Saturday, August 28, 2021

SHOWCASE: “Doctor to the Undead” • by Guy Stewart


The micro-miniskirt, while the height of current fashion, felt both ridiculous and degrading. I pursed my lips—I’m sure it would have been cute if I could have seen my reflection in the restroom mirror—and sighed. Turning, I went back out into the hospital.

No, not exactly a hospital. The University of Minnesota’s PEDIATRIC BLOOD AND MARROW TRANSPLANT & CELLULAR THERAPY PROGRAM was my current assignment.

My Fitbit twittered. Another sigh. But the payoff was close at hand, so I once again tugged the hem of the skirt down and hurried. The badge bouncing on my modest chest—I’d always abhorred massive mammaries—noted that I was S. Zalissia, MD. Unlike some of my ancestors, my degree was real. In fact, my great uncle had paid for my education at the eighth best global university in Molecular Biology and Genetics. I went there mostly because it was cloudy sixty percent of the time. Me and the sun are not good friends.

I stepped into the lab a few moments later. Dr. Bertrand Seward looked up, grinning. “Sori!”

I hated the diminutive. I put up with it because he was the best blood geneticist in the world. We’d had him thoroughly vetted, and I’d made a study of his career, habits, likes, and dislikes. But he’d designed what my people have wanted for centuries: a reliable, clean, and non-violent Human blood supply. “Dr. Seward,” I said, nodding as coolly as I could. There was no denying that he was attractive, for a Human. His long neck was topped by a boyish face and an unruly mop of dark hair. He was an ardent biker and had competed at the University of Minnesota, so he was lean and hard. Rather like me, in fact. If our latest collaboration panned out…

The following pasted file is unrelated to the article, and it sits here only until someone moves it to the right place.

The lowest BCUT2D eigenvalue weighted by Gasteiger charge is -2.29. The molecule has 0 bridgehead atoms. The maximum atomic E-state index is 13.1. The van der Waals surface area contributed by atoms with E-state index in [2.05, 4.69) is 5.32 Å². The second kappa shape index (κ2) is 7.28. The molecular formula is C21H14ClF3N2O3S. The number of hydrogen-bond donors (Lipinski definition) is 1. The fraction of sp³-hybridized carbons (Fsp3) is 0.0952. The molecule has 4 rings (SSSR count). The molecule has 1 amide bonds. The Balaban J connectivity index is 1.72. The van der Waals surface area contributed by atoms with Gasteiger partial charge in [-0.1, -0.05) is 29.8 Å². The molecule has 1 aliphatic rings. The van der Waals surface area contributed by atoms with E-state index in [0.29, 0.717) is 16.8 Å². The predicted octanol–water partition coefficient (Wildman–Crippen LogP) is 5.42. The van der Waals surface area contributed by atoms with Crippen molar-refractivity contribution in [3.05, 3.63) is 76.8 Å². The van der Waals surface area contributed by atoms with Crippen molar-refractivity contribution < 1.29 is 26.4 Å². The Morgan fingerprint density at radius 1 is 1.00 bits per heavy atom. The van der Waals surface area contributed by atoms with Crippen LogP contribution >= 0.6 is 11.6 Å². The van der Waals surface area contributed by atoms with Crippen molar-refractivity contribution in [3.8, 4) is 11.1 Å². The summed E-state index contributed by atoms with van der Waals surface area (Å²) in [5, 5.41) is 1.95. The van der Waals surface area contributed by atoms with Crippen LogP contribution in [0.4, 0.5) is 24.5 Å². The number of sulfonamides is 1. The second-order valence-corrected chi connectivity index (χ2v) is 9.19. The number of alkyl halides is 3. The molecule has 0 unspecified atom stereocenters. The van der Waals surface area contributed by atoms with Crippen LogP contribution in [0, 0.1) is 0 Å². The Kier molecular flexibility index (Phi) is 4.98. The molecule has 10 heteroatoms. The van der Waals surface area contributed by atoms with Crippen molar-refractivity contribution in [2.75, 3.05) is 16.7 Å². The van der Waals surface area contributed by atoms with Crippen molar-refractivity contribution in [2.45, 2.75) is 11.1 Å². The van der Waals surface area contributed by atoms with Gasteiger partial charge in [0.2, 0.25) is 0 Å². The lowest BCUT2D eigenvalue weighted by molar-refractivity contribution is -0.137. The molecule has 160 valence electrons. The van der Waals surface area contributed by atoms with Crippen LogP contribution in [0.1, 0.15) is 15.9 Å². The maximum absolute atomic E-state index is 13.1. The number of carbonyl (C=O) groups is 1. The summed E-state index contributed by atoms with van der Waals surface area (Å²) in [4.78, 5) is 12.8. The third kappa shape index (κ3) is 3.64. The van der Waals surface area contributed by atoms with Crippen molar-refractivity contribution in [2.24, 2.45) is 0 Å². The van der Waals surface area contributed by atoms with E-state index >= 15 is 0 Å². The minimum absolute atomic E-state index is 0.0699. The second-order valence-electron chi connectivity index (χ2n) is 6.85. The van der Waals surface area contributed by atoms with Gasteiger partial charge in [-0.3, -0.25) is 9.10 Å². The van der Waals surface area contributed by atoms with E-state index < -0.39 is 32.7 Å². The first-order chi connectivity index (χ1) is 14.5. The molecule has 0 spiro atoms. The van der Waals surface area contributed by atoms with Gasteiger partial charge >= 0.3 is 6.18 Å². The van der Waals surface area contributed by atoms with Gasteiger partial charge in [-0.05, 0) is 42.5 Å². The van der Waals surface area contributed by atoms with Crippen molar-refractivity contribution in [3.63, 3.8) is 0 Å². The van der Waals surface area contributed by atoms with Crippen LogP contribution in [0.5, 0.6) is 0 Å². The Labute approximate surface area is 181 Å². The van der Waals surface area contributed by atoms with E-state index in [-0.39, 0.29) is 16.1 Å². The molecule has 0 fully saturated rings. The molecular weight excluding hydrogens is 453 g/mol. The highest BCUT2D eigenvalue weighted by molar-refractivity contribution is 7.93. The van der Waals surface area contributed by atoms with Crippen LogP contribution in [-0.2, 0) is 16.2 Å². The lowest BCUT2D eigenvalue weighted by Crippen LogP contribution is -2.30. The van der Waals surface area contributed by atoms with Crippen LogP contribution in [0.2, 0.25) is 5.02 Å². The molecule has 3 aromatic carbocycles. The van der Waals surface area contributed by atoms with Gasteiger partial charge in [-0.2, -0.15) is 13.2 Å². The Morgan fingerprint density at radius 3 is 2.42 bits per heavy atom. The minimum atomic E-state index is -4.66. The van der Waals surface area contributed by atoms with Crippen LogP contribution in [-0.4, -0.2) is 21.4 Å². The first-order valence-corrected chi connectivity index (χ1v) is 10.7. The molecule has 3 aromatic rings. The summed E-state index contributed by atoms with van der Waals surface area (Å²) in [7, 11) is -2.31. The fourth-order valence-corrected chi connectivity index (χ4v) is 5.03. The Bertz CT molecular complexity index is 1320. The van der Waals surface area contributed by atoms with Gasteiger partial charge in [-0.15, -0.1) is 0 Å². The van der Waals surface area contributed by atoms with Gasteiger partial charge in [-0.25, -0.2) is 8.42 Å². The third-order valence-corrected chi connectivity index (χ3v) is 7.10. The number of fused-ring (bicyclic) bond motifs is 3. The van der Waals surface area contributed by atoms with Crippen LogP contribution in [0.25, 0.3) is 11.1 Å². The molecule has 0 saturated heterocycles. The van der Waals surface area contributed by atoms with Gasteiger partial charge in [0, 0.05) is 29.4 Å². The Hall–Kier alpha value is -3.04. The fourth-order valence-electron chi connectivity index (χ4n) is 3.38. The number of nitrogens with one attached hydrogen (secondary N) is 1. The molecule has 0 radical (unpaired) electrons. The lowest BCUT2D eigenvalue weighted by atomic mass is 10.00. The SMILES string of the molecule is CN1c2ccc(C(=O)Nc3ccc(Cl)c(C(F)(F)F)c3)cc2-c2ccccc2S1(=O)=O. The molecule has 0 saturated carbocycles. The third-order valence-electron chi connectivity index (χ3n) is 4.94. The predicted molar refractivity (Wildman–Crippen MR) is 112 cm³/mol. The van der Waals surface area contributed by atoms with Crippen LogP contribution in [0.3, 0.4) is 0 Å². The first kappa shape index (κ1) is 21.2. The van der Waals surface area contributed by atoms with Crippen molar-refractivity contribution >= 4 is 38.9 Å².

He interrupted my thought by saying, “I think this is it!”

I stepped up to the suspension tank and leaned forward. In the center, a muscle-wrapped sack floated in amniotic fluid. A glance at the monitor told me it was an AB negative Blood Transfer Module. I was hungry and hadn’t eaten for two days. If I’d had a stomach, it would have growled. “It’s beautiful,” I breathed, unaware I’d said anything.

Bernard was looking at me, worried. He said, “You okay, Sori? You look hungry.”

Without looking at him, I licked my lips, willing my fangs to retract. When I straightened up, I smiled. “I haven’t been eating much for the past few weeks. I’ve been too excited.”

He snorted, nodding. “I completely understand! Hey, if this batch checks out, how about dinner tonight? My treat?”

I’d known this was coming. He was sweet, absolutely good-looking, and it had been some time since I… Ahem. I headed off that line of thought and said, “Possibly. Let’s see how this checks out.”

He looked wildly hopeful and I almost closed my eyes and shook my head. On the other hand, it was the most encouragement I’d given him since we’d started working together. As lead researchers, we’d co-author a paper that might put us up for a Nobel Prize. The last time someone in our field had gotten one was over a hundred years ago. Landsteiner’s work on identifying the blood groups had been confirmation of what my great-great-great grandfather Vlad had known all along: Human blood was both different from animal blood; and came in flavors…also known as groups. Dr. Seward said, “Then let’s get to work!”